Pasco Nurse Accused Of Exposing Inmates to HIV
No one deserves this. A Pasco Nurse has exposed inmates to HIV and more, according to attorneys from 5 Pasco inmates. Lawyers for the inmates have spoken out, saying that there have been multiple incidents of a nurse regularly reusing syringes while treating diabetic inmates according to their clients.
“This is an absolute nightmare that shocks the conscience,” said Attorney Kevin Conway, who is representing five inmates. “I can’t even fathom this occurring. This is truly a practice that is avoided like the plague by IV drug users: dirty needles, dirty vials every single day. It’s unbelievable.”
Speaking at a virtual press conference, the attorneys reported that a named nurse would inject an inmate with insulin and then, if they needed more, would reuse the same syringe into a multi-use bottle. Meaning that this practice could have happened multiple times and affected the next person getting insulin. One of the patients accepting this treatment has tested positive for HIV.
There is a lawsuit against the medical staffing company Wellpath after the incident notes that they failed to notify inmates who may have been exposed. In addition, the company only tested some of the potential victims, not all. There are potentially more victims as the nurse in question worked there for a year, and a few inmates have been released since then.
Amanda Hunter of the Pasco Sheriff’s Office released the following statement:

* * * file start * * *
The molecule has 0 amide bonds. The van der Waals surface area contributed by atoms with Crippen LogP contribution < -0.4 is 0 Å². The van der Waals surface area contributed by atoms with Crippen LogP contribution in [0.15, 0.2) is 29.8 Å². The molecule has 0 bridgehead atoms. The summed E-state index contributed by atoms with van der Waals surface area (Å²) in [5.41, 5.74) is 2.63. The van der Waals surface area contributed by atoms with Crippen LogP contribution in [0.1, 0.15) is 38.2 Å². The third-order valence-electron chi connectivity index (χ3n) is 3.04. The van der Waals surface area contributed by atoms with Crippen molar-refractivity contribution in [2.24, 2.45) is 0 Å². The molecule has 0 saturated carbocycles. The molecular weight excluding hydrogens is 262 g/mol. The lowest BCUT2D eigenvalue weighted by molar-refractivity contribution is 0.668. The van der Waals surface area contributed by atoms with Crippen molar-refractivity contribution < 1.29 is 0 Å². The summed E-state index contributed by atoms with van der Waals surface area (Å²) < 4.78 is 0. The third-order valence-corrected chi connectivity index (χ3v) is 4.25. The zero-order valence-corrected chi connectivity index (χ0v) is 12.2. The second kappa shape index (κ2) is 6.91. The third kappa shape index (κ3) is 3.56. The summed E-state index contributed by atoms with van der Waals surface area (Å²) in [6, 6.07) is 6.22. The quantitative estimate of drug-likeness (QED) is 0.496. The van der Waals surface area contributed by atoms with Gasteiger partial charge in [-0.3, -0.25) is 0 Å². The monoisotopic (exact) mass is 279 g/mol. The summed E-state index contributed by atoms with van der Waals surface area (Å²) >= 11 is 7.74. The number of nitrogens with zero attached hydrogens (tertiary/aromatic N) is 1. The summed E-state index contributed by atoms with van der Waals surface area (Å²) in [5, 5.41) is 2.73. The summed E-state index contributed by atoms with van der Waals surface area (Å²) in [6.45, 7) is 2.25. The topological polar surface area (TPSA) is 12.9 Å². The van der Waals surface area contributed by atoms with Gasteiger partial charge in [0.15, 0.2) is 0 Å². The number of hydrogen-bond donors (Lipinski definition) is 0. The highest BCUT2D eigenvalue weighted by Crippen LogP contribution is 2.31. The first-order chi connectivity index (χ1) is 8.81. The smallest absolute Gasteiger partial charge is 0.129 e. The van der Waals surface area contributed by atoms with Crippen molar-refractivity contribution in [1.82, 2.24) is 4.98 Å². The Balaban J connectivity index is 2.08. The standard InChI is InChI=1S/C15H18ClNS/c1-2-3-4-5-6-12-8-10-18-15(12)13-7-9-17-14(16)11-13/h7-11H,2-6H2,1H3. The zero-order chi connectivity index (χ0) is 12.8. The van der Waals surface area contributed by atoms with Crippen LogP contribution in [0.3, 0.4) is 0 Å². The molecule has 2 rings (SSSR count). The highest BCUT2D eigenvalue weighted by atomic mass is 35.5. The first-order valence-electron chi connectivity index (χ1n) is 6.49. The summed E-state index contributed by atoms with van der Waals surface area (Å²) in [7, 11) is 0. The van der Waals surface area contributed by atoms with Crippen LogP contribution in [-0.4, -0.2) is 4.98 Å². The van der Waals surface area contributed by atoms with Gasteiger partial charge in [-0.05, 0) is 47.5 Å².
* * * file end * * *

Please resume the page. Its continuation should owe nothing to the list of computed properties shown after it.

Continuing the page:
“The Pasco Sheriff’s Office is aware of this complaint and immediately began working with Wellpath, the third-party medical provider for detention center inmates, to investigate this matter. Wellpath employees, including the nurse involved in the alleged incident, are not employees of the Pasco Sheriff’s Office. We are unable to provide specific details on this matter as it involves confidential medical information and pending litigation. It is our understanding that Wellpath took immediate corrective action upon being notified of a possible issue with insulin dispensation, and CDC exposure guidelines were followed as safety precautions. At this point, no adverse reactions have been reported by any affected individuals. We are taking the reported complaint very seriously, and will continue to work with Wellpath regarding investigation of this matter and steps to ensure a situation like this does not happen in the future.”
Currently, the county and sheriff’s departments are not considered defendants at this time. [Source Fox 13]